This blog post describing the differences and characteristics between Hard link and symbolic link in Linux.
What does link mean?
A file on a computer is a collection of data that has a specific physical location. Therefore, to access a file, we must know where it is physically stored. for them we require an inode. An inode contains the characteristics of a file, directory or any other object that the file system may contain. These inodes are not what we commonly see, what we usually do is give files or documents a name, and that is where the concept of a link comes in, because by naming we create a pointer to that inode or information from our file and that is the link.
A hard link is nothing more than a label or a new name associated with a file. It is a way of identifying the same content with different names. This link is not a separate copy of the previous file but a different name for the exact same content.
- Links have actual file content.
- Any change in the data of any of the files is reflected in the hard link
- Removing any link only reduces the number of links, but does not affect other links.
- We cannot create a hard link for a directory to avoid recursive loops.
- If the original file is deleted, the link will still show the contents of the file.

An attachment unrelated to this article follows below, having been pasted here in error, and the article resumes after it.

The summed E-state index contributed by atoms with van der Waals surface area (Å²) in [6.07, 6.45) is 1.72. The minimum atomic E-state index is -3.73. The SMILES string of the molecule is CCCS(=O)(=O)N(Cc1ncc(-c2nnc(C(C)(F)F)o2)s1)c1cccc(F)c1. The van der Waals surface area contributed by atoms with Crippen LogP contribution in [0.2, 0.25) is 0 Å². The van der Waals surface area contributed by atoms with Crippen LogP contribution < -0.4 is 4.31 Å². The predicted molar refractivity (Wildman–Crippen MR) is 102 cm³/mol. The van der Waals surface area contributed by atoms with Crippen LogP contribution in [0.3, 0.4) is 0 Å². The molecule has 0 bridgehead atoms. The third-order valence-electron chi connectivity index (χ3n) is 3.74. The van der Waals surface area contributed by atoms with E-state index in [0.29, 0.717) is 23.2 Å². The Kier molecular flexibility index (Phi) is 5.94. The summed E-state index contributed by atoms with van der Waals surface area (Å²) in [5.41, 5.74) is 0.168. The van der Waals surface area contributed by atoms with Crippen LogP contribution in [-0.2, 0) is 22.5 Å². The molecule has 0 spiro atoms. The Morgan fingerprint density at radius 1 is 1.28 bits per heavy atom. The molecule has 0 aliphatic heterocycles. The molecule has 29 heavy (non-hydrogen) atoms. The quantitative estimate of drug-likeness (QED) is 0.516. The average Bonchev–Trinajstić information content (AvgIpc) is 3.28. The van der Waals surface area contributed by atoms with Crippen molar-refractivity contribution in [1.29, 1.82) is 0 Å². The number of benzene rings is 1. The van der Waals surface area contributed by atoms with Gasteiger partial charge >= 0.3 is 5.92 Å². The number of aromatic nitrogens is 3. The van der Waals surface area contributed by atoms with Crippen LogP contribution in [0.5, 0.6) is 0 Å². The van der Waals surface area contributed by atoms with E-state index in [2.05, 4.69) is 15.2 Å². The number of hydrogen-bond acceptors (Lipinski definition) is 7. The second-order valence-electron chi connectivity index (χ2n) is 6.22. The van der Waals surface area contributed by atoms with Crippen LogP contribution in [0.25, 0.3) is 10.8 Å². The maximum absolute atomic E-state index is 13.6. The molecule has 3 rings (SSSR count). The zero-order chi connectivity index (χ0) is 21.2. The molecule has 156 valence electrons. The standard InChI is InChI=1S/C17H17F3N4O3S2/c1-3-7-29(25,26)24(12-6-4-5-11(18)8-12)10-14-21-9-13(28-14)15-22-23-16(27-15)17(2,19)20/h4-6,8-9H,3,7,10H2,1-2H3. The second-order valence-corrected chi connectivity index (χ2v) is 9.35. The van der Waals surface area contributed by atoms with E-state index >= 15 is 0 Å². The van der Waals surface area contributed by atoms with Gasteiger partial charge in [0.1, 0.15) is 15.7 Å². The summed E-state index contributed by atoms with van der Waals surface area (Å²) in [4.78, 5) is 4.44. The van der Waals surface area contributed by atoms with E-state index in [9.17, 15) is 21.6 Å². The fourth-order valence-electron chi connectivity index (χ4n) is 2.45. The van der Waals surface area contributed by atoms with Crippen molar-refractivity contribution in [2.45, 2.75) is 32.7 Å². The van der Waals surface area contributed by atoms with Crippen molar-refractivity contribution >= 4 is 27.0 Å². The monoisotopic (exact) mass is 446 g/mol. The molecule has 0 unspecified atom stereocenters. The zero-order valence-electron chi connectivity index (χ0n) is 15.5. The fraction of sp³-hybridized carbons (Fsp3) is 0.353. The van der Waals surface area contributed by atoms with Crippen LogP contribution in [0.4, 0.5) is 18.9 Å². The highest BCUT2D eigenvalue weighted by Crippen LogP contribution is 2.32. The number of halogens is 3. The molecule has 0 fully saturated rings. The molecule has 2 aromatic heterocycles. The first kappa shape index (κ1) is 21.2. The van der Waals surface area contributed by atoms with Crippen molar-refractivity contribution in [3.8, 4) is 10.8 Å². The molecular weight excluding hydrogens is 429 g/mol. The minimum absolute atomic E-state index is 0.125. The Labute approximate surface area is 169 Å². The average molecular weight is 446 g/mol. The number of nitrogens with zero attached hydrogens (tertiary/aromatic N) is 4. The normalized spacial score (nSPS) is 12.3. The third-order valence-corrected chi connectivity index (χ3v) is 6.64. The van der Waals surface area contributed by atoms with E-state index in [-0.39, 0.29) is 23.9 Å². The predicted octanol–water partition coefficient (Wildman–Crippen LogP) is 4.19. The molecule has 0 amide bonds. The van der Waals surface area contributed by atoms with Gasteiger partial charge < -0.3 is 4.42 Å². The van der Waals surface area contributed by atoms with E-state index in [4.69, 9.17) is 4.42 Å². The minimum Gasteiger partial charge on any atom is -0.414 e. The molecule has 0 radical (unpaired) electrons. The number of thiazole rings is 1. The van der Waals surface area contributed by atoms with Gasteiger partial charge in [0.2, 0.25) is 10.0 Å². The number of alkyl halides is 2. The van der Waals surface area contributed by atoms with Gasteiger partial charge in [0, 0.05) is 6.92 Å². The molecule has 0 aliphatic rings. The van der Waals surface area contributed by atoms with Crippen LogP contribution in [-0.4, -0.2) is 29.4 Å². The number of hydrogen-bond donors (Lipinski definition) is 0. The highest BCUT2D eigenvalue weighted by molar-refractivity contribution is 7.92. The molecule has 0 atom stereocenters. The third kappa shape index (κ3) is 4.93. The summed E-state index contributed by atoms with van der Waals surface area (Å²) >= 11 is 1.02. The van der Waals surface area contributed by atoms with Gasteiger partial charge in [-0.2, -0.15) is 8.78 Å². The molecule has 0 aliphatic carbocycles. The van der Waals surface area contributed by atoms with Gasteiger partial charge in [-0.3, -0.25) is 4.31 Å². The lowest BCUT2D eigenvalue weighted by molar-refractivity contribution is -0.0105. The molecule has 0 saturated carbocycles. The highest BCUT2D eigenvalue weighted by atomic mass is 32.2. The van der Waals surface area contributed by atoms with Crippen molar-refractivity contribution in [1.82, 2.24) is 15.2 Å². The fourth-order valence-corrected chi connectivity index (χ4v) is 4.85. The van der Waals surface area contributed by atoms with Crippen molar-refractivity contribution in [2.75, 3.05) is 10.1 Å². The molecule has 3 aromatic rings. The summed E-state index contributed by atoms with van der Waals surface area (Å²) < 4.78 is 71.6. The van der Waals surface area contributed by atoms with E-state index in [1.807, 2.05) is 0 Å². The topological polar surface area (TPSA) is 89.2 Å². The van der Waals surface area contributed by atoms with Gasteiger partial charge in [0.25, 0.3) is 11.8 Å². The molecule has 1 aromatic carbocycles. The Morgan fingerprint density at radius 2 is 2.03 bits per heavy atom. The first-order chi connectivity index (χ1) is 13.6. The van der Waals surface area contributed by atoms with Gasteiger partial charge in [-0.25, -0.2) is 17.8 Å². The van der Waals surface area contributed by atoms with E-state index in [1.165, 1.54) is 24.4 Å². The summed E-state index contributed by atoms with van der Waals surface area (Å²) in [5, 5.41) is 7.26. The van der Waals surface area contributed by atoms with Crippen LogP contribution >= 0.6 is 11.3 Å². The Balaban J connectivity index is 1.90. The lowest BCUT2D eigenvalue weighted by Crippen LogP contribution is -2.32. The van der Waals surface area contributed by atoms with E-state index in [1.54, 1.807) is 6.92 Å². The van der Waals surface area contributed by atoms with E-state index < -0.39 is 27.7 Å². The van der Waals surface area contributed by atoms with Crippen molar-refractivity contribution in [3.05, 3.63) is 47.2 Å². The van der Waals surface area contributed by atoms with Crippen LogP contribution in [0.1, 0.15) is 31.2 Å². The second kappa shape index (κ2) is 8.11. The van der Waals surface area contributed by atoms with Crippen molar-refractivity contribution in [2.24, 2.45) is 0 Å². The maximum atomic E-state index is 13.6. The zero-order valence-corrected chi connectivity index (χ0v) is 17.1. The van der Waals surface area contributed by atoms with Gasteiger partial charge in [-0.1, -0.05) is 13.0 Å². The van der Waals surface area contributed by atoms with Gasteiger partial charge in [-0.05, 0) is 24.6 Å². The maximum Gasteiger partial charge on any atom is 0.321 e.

To create and see a hard link in Linux from the file fileale.txt to filenewname.txt, we execute:
- first with the ls command (list of files and directories) you can see I have a file fileale.txt
- now to create a hard link we use the ln command, like this:
$ ln [original file name] [hard link name]
3. Finally, in order to see that it was created, we use ls -l and as you can see in the image2 my original file and my hard link are underlined, the hard link has he same characteristics of the original file
We just saw that the hard links point to a file stored on our hard drive. In contrast, symbolic links point to the name of a file and later the file points to inode.
- Soft Link contains the original file path and not the content.
- Removing the symbolic link does not affect anything other than removing the original file, the link becomes a “dangling” link pointing to a non-existent file.
- A symbolic link can link to a directory.
- Link Across File Systems — If you want to link files across file systems, you can only use symbolic links / soft links.
To create and see a symbolic link in Linux from the file fileale.txt to filenewname.txt, we execute:
- first with the ls -l command (list of files and directories) you can see I have a file fileale.txt
- now to create a symbolic link we use the ln command, like this:
$ ln -s[original file name] [hard link name]
3. Finally, in order to see that it was created, we use ls -l and as you can see in the image3 my original file and my hard link are underlined, the symbolic one is pointed to the original file name.
As a conclusion we are going to see a comparative table with the main characteristics of the link types:
Soft and Hard links in Unix/Linux - GeeksforGeeks
A link in UNIX is a pointer to a file. Like pointers in any programming languages, links in UNIX are pointers pointing…